What is true of the mechanism of action of most chemoprotective drugs? 

They have many mechanims, and so often act as blocking agents and suppressing agents 


Give 6 mechanisms of action of blocking agents

  • Scavenging free radicals
  • Antioxidant activity
  • Induction of phase II drug metabolising enzymes
  • Inhibition of phase I drug metabolising enzymes
  • Induction of DNA repair
  • Blockage of carcinogen uptake 



Give 5 mechanisms of action of suppressin agents

  • Alteration in gene expression
  • Inhibition of cell proliferation or clonal expansion
  • Induction of terminal differentiation or senescence
  • Induction of apoptosis in preneoplastic lesions
  • Modulation of signal transduction 




How can modulation of signal transduction be achieved? 

  • Inhibition of arachidonic acid cascade
  • Inhibition of tyrosine kinase activity
  • Induction of phosphatases
  • Modulation of hormone/growth factor activity
  • Induction of ornithine decarboxylase activity
  • Induction of gap junction communication



What is primary chemoprevention? 

Giving chemoprevention to a healthy patient, or one with a genetic predisposition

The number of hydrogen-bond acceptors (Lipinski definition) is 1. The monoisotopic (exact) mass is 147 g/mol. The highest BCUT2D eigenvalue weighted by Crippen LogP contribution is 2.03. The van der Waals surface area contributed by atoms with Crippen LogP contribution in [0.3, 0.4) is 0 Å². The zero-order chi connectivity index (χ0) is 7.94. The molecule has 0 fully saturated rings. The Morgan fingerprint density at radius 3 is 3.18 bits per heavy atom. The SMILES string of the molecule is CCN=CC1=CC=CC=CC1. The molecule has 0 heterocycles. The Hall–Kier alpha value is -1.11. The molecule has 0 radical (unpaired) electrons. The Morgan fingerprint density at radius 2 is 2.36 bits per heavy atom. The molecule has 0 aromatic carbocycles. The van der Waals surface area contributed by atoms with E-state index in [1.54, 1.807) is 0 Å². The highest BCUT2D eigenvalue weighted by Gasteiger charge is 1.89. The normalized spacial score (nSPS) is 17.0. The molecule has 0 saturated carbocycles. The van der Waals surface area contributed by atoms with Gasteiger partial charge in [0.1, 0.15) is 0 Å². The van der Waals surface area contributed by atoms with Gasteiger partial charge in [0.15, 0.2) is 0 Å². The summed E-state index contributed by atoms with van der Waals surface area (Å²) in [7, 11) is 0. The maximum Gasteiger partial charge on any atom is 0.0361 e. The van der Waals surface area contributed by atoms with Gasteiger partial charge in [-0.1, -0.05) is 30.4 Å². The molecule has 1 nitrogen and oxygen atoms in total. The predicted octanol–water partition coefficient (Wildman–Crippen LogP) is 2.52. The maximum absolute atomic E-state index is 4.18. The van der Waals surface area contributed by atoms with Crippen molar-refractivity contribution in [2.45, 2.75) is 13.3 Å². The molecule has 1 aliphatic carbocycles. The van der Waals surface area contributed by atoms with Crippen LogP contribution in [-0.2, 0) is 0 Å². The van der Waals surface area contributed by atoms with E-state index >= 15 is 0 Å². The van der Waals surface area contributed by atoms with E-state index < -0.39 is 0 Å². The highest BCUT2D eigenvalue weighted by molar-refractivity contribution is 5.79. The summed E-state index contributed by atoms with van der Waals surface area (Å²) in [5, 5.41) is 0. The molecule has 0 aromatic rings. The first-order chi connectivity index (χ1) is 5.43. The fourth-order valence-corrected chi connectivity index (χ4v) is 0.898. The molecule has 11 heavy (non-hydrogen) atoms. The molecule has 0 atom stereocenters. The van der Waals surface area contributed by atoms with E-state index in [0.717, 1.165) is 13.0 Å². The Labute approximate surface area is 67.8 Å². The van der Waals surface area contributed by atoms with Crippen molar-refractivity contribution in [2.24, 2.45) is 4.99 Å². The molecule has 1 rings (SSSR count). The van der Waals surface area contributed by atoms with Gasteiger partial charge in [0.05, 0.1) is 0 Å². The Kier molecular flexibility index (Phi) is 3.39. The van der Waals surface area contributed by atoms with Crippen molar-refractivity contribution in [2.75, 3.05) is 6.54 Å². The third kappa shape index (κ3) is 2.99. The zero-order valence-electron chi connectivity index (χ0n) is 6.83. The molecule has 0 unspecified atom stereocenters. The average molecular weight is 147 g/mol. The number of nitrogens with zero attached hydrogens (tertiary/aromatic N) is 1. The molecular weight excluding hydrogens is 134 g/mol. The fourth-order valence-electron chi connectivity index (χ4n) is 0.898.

Give two examples of primary chemoprevention

  • Low dose aspirin to prevent colorectal cancer
  • Tamoxifen to prevent breast cancer



What is secondary chemoprevention? 

Giving chemoprevention to patients with preinvasive dysplasia or preneoplastic lesions


Give an example of secondary chemoprevention

Use of valrubin in bladder cancer in situ


What is tertiary prevention? 

Using chemopreventive agents to prevent relapse or the development of a new primary cancer


Give an example of tertiary chemoprevention

SERMs for prevention of breast cancer recurrence/mets


How does the acceptibility of toxicity differ in primary and tertiary chemoprevention? 

Increased toxicity and side effects acceptable in tertiary 


What are the challenges of chemoprevention research? 

  • When researching a treatment, you have a population who are all of interest, and get a result in months. In chemoprevention, need a very large population, only a few of which would get cancer, and it takes decades to see if it works. 
  • Hard to get funding, as not sponsered by pharmaceutical companies


What can be used to overcome the problem of chemoprevention research taking a very long time? 

Surrogate endpoints


What do surrogate endopoint biomarkers allow? 

  • Smaller trials
  • Quicker assessment of efficacy without waiting for tumours 



What do surrogate endopoint biomarkers require?